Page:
Thursday, May 8, 2008

Booking Through Thursday--Manual Labor

Here's today's Booking Through Thursday question:

Writing guides, grammar books, punctuation how-tos . . . do you read them? Not read them? How many writing books, grammar books, dictionaries–if any–do you have in your library?

I have a couple of old stand-by reference books that I use, mostly The Elements of Style by Strunk and White and The Chicago Manual of Style. But I don't refer to them that often, really. Maybe I need to check in with them a little more!

I also hear a lot of good things about Eats, Shoots & Leaves: The Zero Tolerance Approach to Punctuation by Lynne Truss, which is supposedly an entertaining book.

This Booking Through Thursday question is now prompting a confession I have to make. I'm addicted to books about writing. I am married to a writer, and I write some, too. So it's not entirely inappropriate. But I think I've carried it a bit too far. I'll list a few of my favorites here. And this is just a sample, not the whole writing reference library. Okay, here goes:

Bird by Bird: Some Instructions on Writing and Life, by Anne Lamott. I love Lamott's personal style, and I especially like the anecdote that inspired the book's title--I use it to inspire myself when I'm stuck, and my kids when they have a particularly troublesome homework assignment.

Writing Down the Bones: Freeing the Writer Within, by Natalie Goldberg. Goldberg is a Zen Buddhist and her approach to writing is both accessible and reflects her beliefs.

Writing To Learn, by William Zinsser. A great reference if you're writing non-fiction.

The Art of Fiction: Notes on Craft for Young Writers, by John Gardner. The subtitle says it all. Gardner's style is very readable.

The Fiction Writer's Silent Partner, by Martin Roth. This is a sort of cheesy book put out by Writer's Digest but there's nothing better to get you unstuck.

Backwards & Forwards: A Technical Manual for Reading Plays, by David Ball. This is really a book about reading plays, but it really helps you understand dramatic structure, which is a must for any kind of fiction writing, not just plays and screenplays.

Okay, I could go on and on. Scary, really. I also love a bunch of memoirs about writing, including Annie Dillard's The Writing Life, Louise Erdrich's Blue Jay's Dance, and then there are all those great books out there about books and reading...

10 comments:

Matt said...

I stand by The Elements of Style and The Chicago Manual of Style, which is now available online. Writing Down the Bones sounds like the book I'll need to read to improve my writing. :)

Literary Feline said...

I am not familiar with many of the books you mention. I have heard of Anne Lamott's book as well as Lynne Truss' book.

I have a couple of books in my TBR collection of authors writing about their writing process, but I didn't get those books to use as any sort of writing guide. I am just curious about the authors' motivations and writing processes.

Gentle Reader said...

matt--I'm a big fan of both those books, as I mentioned. And Writing Down the Bones is very readable, full of interesting anecdotes, so I'll bet you'd like it :)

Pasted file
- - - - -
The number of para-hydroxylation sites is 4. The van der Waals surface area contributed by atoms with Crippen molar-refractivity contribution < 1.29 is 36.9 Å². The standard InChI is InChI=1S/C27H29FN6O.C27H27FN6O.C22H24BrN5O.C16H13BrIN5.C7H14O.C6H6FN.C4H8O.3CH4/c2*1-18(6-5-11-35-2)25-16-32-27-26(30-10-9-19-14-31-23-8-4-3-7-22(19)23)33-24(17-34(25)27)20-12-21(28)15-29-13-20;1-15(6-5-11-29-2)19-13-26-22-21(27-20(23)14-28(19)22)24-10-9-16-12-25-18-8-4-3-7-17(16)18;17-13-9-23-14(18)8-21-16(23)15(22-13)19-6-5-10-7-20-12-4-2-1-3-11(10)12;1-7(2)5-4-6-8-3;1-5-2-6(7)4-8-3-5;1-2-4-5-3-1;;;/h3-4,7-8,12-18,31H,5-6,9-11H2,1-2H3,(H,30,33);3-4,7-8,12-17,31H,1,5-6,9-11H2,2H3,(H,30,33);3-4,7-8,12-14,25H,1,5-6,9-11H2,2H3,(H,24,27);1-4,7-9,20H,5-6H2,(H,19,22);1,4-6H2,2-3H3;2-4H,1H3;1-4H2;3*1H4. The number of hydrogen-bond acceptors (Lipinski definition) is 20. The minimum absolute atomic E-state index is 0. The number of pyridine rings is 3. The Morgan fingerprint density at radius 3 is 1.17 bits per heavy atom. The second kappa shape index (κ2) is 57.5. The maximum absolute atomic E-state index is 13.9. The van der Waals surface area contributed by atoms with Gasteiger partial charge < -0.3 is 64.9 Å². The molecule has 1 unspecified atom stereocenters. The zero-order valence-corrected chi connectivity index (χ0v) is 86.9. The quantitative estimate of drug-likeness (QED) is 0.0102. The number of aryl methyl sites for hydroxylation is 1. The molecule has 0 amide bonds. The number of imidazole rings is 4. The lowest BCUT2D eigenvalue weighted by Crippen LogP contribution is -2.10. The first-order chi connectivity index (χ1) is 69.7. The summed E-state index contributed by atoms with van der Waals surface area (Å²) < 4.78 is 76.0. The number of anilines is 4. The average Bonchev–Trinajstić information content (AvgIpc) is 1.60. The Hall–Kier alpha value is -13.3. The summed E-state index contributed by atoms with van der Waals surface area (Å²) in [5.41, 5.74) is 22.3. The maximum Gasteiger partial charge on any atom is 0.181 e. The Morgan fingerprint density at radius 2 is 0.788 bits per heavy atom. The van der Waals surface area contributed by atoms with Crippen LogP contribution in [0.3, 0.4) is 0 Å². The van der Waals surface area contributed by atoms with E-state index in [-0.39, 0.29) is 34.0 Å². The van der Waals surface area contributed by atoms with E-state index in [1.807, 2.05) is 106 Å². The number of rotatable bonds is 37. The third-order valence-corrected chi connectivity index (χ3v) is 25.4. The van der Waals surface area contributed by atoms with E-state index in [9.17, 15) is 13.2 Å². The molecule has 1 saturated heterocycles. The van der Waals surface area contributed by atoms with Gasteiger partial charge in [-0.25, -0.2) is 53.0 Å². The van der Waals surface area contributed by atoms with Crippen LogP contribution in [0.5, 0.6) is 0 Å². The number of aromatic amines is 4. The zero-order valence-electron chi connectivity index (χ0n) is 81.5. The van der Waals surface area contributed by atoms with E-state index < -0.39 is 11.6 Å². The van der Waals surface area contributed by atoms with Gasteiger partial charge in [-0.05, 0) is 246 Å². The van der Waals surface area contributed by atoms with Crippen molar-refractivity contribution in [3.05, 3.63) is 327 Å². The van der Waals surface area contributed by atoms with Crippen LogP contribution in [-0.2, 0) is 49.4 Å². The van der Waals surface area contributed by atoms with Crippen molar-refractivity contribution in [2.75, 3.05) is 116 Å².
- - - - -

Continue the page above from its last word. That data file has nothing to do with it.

literary feline--I'm always curious about the motivations and process of writers I like, too, which is part of the reason I like books about writing :)

litlove said...

What a fantastic collection of books you mention! I must print this out and keep it. And I can vouch for the Lynn Truss - it's very funny.

tanabata said...

Eats, Shoots and Leaves is very amusing. Backwards & Forwards sounds interesting. Although I'd usually rather watch a play than read it. :)

jenclair said...

I used to use The Elements of Style, The Chicago Manual, and the MLA Handbook, but I have little need for them these days as the only writing I do is blogging!

I liked Writing to Learn and Bird by Bird, but loved Writing Down the Bones. I used the audio version with my seniors with excellent results.

Megan said...

This is sooooo coool! Guess what? Today I just bought Backwards and Forwards for 25 cents and was really wondering if it was a good investment (it is so thin!)

Then I saw it on your list and it totally validated my book buying experience. I too love Writing to Learn. I think it can be helpful to any type of writing if you ignore some parts of it. I tried to use some of his techniques in my fiction writing and it really helped me.

There are two books on your list I don't have but rest assured that I will be finding out more about them very very soon.

Great post.

Gentle Reader said...

litlove--I'm going to get the Lynne Truss as I keep hearing such good things about it :)

tanabata--I would rather see a play, too, but sometimes it's helpful for me to read it as well. And sometimes I write drama, so I like to study the structure.

jenclair--Do your seniors do the writing exercises? I would imagine Writing Down the Bones would be great for seniors, for helping them to write memoir, or just for self-expression :)

megan--I'm so glad you got such a bargain on Backwards and Forwards! I hope you like it. Let me know if you like the others, too :)

Lisamm said...

You might also like Matrimony by Josh Henkin- it is fiction but it is about writing and writers.

Gentle Reader said...

lisamm--it's on my list! Not only did I read Henkin's guest post on your blog, and your review, and was intrigued, but my sister-in-law really liked the book, too. I'll be reading it soon!